Where Children Sleep: Art and Social Awareness

by Anna Blanch on August 11, 2011

 

I came across a series of stunning photos, courtesy of this NY Times article, about the lives of Children around the world. They are the work of James Mollison, 37, a documentary photographer who was born in Kenya and now lives in Venice. He remembers the luxury he had as a boy of adapting his bedroom to reflect his changing interests.

Mr. Mollison’s new book, “Where Children Sleep,” had its origins in a project undertaken for a children’s charity several years ago. As he considered how to represent needy children around the world, he wanted to avoid the common devices: pleading eyes, toothless smiles. When he visualized his own childhood, he realized that his bedroom said a lot about what sort of life he led. So he set out to find others.

The blurb for the book is as follows:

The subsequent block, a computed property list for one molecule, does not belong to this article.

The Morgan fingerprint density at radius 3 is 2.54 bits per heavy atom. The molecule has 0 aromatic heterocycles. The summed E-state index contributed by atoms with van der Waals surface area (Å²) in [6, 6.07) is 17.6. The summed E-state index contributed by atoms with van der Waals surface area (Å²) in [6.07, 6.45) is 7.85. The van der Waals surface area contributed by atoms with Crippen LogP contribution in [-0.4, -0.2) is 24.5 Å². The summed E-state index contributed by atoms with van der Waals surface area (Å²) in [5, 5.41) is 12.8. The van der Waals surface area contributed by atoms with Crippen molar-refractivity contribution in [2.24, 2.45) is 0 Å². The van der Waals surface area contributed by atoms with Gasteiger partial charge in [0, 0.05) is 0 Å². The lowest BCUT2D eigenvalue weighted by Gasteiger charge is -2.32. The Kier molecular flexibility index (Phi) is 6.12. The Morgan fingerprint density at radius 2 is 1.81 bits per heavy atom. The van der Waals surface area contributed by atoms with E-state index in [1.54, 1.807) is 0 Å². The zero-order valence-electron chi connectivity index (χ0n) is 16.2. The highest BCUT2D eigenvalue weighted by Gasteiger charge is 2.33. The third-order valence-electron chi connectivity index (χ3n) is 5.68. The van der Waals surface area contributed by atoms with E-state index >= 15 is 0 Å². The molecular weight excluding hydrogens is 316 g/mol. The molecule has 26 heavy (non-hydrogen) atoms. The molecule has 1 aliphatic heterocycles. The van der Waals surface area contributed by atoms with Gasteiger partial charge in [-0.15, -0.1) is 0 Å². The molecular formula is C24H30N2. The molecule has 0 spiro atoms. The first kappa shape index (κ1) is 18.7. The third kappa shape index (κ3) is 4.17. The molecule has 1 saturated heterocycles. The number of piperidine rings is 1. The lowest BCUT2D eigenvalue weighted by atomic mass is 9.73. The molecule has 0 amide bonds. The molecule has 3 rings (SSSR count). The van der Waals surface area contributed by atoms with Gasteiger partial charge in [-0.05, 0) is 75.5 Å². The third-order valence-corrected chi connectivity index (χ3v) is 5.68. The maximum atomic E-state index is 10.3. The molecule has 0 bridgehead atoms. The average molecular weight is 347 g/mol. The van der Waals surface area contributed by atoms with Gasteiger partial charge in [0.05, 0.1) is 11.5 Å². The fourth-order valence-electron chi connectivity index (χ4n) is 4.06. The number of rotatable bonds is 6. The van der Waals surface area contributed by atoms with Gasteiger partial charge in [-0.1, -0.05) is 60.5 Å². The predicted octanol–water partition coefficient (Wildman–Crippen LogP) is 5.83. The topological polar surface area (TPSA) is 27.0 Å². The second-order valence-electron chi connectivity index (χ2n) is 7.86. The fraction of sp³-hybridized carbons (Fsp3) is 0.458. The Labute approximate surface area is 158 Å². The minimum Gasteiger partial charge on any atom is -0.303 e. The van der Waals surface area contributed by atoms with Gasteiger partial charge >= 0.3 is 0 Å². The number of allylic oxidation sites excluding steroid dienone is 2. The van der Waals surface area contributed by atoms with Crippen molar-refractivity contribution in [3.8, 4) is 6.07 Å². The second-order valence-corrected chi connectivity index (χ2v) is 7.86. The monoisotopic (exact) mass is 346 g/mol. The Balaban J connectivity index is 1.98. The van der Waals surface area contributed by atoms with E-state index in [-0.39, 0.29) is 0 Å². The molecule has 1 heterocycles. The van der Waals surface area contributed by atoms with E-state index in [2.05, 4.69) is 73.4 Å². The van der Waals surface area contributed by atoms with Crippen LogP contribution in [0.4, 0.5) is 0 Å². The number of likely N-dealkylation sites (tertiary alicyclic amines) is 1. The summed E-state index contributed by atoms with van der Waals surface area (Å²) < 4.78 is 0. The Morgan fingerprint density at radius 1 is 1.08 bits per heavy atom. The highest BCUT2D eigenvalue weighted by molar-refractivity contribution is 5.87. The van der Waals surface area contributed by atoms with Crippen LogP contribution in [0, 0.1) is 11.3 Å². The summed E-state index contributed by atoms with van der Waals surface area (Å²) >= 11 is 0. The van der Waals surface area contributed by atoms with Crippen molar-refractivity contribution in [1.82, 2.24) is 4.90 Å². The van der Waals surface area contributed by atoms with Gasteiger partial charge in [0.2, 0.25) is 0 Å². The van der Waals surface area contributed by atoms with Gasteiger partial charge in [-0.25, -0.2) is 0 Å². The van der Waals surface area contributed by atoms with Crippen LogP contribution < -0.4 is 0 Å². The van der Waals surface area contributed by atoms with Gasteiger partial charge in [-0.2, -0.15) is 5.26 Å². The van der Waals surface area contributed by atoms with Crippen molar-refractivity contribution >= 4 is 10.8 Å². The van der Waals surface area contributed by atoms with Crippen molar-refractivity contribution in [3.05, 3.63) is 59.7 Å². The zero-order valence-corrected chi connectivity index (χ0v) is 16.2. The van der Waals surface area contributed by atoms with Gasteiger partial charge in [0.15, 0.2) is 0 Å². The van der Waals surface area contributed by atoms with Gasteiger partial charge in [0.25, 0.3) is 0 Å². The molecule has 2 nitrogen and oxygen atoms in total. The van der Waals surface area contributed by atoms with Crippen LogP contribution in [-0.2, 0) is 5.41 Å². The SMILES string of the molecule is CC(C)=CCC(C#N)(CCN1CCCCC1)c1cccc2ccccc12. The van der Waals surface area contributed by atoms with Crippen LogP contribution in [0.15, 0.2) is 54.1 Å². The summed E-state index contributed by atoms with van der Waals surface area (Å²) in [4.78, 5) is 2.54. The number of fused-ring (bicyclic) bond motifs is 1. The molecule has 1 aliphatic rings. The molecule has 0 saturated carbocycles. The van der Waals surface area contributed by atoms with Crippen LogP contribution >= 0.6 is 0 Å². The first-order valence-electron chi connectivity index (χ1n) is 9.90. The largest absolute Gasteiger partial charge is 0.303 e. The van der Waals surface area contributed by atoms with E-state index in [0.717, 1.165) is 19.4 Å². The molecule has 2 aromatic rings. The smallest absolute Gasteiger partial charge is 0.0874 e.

Where Children Sleep- stories of diverse children around the world, told through portraits and pictures of their bedrooms. When Fabrica asked me to come up with an idea for engaging with children’s rights, I found myself thinking about my bedroom: how significant it was during my childhood, and how it reflected what I had and who I was. It occurred to me that a way to address some of the complex situations and social issues affecting children would be to look at the bedrooms of children in all kinds of different circumstances. From the start, I didn’t want it just to be about ‘needy children’ in the developing world, but rather something more inclusive, about children from all types of situations. It seemed to make sense to photograph the children themselves, too, but separately from their bedrooms, using a neutral background. My thinking was that the bedroom pictures would be inscribed with the children’s material and cultural circumstances ‘ the details that inevitably mark people apart from each other ‘ while the children themselves would appear in the set of portraits as individuals, as equals ‘ just as children. This selection of diptych’s from 56 in the book (Chris Boot November 2010). The book is written and presented for an audience of 9-13 year olds ‘ intended to interest and engage children in the details of the lives of other children around the world, and the social issues affecting them, while also being a serious photographic essay for an adult audience.

 

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